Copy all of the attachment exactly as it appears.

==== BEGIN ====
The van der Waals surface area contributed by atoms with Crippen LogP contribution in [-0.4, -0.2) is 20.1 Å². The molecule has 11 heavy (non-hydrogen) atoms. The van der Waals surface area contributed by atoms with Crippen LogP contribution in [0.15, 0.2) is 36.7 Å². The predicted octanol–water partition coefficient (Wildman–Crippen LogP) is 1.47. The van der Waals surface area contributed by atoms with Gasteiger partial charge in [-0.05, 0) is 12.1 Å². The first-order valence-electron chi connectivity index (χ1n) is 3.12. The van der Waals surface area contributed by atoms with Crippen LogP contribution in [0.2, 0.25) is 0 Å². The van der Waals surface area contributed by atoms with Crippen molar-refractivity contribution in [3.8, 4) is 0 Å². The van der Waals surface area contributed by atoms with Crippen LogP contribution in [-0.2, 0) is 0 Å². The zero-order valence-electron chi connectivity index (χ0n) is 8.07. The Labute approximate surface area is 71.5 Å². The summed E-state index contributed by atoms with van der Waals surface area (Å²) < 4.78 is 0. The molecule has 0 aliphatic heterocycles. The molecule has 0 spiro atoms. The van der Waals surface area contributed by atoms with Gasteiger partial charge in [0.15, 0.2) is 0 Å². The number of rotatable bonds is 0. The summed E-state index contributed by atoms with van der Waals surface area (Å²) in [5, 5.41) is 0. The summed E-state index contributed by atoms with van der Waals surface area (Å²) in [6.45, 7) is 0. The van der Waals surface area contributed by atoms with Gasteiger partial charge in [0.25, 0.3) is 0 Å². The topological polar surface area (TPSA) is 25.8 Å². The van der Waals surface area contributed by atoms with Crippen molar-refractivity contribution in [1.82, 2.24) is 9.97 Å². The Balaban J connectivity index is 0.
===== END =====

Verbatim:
The van der Waals surface area contributed by atoms with Crippen LogP contribution in [-0.4, -0.2) is 20.1 Å². The molecule has 11 heavy (non-hydrogen) atoms. The van der Waals surface area contributed by atoms with Crippen LogP contribution in [0.15, 0.2) is 36.7 Å². The predicted octanol–water partition coefficient (Wildman–Crippen LogP) is 1.47. The van der Waals surface area contributed by atoms with Gasteiger partial charge in [-0.05, 0) is 12.1 Å². The first-order valence-electron chi connectivity index (χ1n) is 3.12. The van der Waals surface area contributed by atoms with Crippen LogP contribution in [0.2, 0.25) is 0 Å². The van der Waals surface area contributed by atoms with Crippen molar-refractivity contribution in [3.8, 4) is 0 Å². The van der Waals surface area contributed by atoms with Crippen LogP contribution in [-0.2, 0) is 0 Å². The zero-order valence-electron chi connectivity index (χ0n) is 8.07. The Labute approximate surface area is 71.5 Å². The summed E-state index contributed by atoms with van der Waals surface area (Å²) < 4.78 is 0. The molecule has 0 aliphatic heterocycles. The molecule has 0 spiro atoms. The van der Waals surface area contributed by atoms with Gasteiger partial charge in [0.15, 0.2) is 0 Å². The number of rotatable bonds is 0. The summed E-state index contributed by atoms with van der Waals surface area (Å²) in [5, 5.41) is 0. The summed E-state index contributed by atoms with van der Waals surface area (Å²) in [6.45, 7) is 0. The van der Waals surface area contributed by atoms with Gasteiger partial charge in [0.25, 0.3) is 0 Å². The topological polar surface area (TPSA) is 25.8 Å². The van der Waals surface area contributed by atoms with Crippen molar-refractivity contribution in [1.82, 2.24) is 9.97 Å². The Balaban J connectivity index is 0.